Join the Rockhound Rock Shop in Tucson, AZ in 2019. We offer a variety of pay to dig trips to different claims we own around the United States. Field days where you can dig on the claim are held during different trips to certain areas. You must be or must become a member of the Kalamazoo Geological & Mineral Society
(KGMS) to go on this trip OR you must belong to a rock club that is part of the Midwest Federation.
This year the claims will be open to dig on Feb 12 & 13, 2019. You must be in the group to dig on these mining claims. DO NOT DELAY IN PURCHASING YOUR DIG AND GETTING A ROOM OR CAMP SPOT IN ARIZONA. The available places to stay start booking during the PREVIOUS YEARS SHOW. If you wait until June or July (or later) to try and get a hotel room or camp spot, you will be hard pressed to find anything nearby or affordable. Remember, many of the shows in Tucson setup in the hotels, which means a lot fewer rooms.
This specific dig trip will occur during the Tucson Rock and Gem Shows in Tucson, Arizona each year around Feb. The fee for these digs can vary depending on availability of product, where the claims are located, time of year the dig is occuring, etc. For the upcoming 2019 dig, the fee is $55 per person, with limited space. We have two claims that are closeby, that are each over 20 acres, so plenty of room to dig, however, we will only allow a limited amout of people to dig, so don't delay your purchase if you want to go. This will allow you do dig on the claim only during the claim times, usually lasting a few days. We will be at the Tucson Rock and Gem Show/Quartzite Show prior to the claim digs.
You will be responsible for travel, lodging, food, etc. This is only good for access to the claim to dig. We will meet on specific days at pre-determined areas and carpool in. Road is accessible by SUV, TRUCK or other non-car/compact vehicles.
Please note: as is with any claim, mine or dig sites, there is no garuntee that you will find anything
, however, we do garuntee that you will have fun looking and you can cross "prospecting on a claim for gems and minerals" off your bucket list. While it may not be the next giant piece of gold, you are sure to find something to take home. These claims have old mines and tailings on them and plenty of places to dig, so come prepaired to do a little work to find that next cool rock or gem.Once you have purchased your dig for 2019, we will contact you with more information via phone or e-mail as the dates get closer and will remain in contact with you right up until we meet in Arizona.
NOTICE: Great Lakes General Store, nor Rockhound Rock Shop, nor Kalamazoo Rock Club (KGMS), nor any other affiliate or subsidiary of our stores are responsible or liable for anything that occurs on the property during digs. This includes not being liable for injury, death, bite, cut, damage or any other harm that can come to a person during a dig and while on the property. We are digging in the WILD desert, so caution is always warranted. ALWAYS WATCH FOR MINES & HOLES, CACTUS, SNAKES AND POSSIBLE OTHER DANGERS. A liability release form will be REQUIRED before admittance to the claim.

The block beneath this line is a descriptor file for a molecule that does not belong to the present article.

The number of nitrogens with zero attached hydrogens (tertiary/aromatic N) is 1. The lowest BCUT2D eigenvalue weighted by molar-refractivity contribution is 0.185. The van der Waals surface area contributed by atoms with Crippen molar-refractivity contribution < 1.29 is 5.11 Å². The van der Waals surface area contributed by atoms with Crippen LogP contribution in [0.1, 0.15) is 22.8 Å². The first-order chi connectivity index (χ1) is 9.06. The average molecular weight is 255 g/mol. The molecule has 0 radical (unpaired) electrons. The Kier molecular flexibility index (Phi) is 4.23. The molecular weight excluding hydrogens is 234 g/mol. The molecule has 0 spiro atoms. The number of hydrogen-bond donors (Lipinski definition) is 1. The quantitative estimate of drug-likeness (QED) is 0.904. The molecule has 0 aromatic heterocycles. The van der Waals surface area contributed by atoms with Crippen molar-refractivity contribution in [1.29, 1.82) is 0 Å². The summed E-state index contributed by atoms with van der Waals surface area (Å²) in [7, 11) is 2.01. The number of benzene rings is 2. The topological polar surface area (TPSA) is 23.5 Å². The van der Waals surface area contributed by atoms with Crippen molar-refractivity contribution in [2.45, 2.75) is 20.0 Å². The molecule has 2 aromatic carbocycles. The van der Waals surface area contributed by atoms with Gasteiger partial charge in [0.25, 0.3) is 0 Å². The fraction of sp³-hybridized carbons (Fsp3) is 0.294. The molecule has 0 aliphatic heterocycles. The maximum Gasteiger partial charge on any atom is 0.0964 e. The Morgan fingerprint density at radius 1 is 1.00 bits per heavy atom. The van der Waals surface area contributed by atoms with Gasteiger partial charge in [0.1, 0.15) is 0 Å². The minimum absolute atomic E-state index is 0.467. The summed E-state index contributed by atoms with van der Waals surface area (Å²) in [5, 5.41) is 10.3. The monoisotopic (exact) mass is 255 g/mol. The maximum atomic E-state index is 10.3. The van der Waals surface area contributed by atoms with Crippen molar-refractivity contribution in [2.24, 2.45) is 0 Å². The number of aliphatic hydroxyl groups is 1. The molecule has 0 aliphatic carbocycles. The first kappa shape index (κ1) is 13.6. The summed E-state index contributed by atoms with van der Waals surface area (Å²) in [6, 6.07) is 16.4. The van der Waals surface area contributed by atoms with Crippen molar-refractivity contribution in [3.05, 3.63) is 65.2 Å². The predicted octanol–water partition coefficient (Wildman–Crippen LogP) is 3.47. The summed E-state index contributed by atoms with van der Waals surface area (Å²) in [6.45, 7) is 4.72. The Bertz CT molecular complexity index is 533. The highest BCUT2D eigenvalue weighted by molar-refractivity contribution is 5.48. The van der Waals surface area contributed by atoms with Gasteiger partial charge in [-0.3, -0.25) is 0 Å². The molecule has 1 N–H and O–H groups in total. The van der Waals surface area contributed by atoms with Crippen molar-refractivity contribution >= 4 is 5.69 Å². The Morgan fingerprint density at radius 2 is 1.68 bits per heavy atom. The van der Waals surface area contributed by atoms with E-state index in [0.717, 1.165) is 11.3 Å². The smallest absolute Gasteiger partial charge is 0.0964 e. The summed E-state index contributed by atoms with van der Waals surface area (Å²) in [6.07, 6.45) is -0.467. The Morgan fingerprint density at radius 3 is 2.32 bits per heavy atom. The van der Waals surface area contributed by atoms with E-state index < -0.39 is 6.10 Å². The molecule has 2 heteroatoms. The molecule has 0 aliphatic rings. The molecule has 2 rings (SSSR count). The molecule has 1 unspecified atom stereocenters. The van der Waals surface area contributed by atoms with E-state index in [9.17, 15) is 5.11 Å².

REFUND POLICY: If you cancel on or
before Dec 13th, 2018, you will receive a 50% refund on your payment.
If you cancel after Dec. 14th, 2018 you will NOT receive a refund.
There are no trades, exchanges, cash values, up charges, etc. We base
this entire trip on the number of people attending, so please make
sure you understand that when you commit to the trip, you follow
No one is permitted to be on the claims outside of claim dig times or without prior written permission. We hire several area residents who keep an eye on our claims and we are serious about the punishments for claim jumpers and tresspassing.
What can be found in Arizona? Turquoise, Garnets, Arizona Peridot, Gem Silica, Petrified Wood, Azurite, Malachite, Chrysocolla, Agate, Jasper, Apache Tears.
The Harquahala Mountains are the highest mountain range in
southwestern Arizona, United States and are located southwest of the
towns of Aguila and Wenden. The name originated from a local Native
American people "Aha qua hala", which meant "water there is high up".
The range is oriented from northeast to southwest and is approximately
32 km long and 20 km at its widest point. At the northeast are two
prominent peaks, Eagle Eye Peak and Eagle Eye Mountain. One has a
natural opening or bridge through it appearing as an eye high up, and is
the namesake for the peaks and Aguila (Spanish for eagle). The highest
point, Harquahala Peak, rises to 1,732 meters. Socorro Peak (1,134 m) is
at the southwest end of the range.
The very windy summit can be reached via a rough, 4-wheel drive road.
This high point was used by the U.S. Army in the 1880s as a heliograph
station. Then in 1920 a Smithsonian Astrophysical Observatory was
constructed on this summit and operated for five years before being
relocated to Table Mountain Observatory, near Wrightwood, California.
Its purpose was to study variations in the solar output as a possible
factor in climate prediction.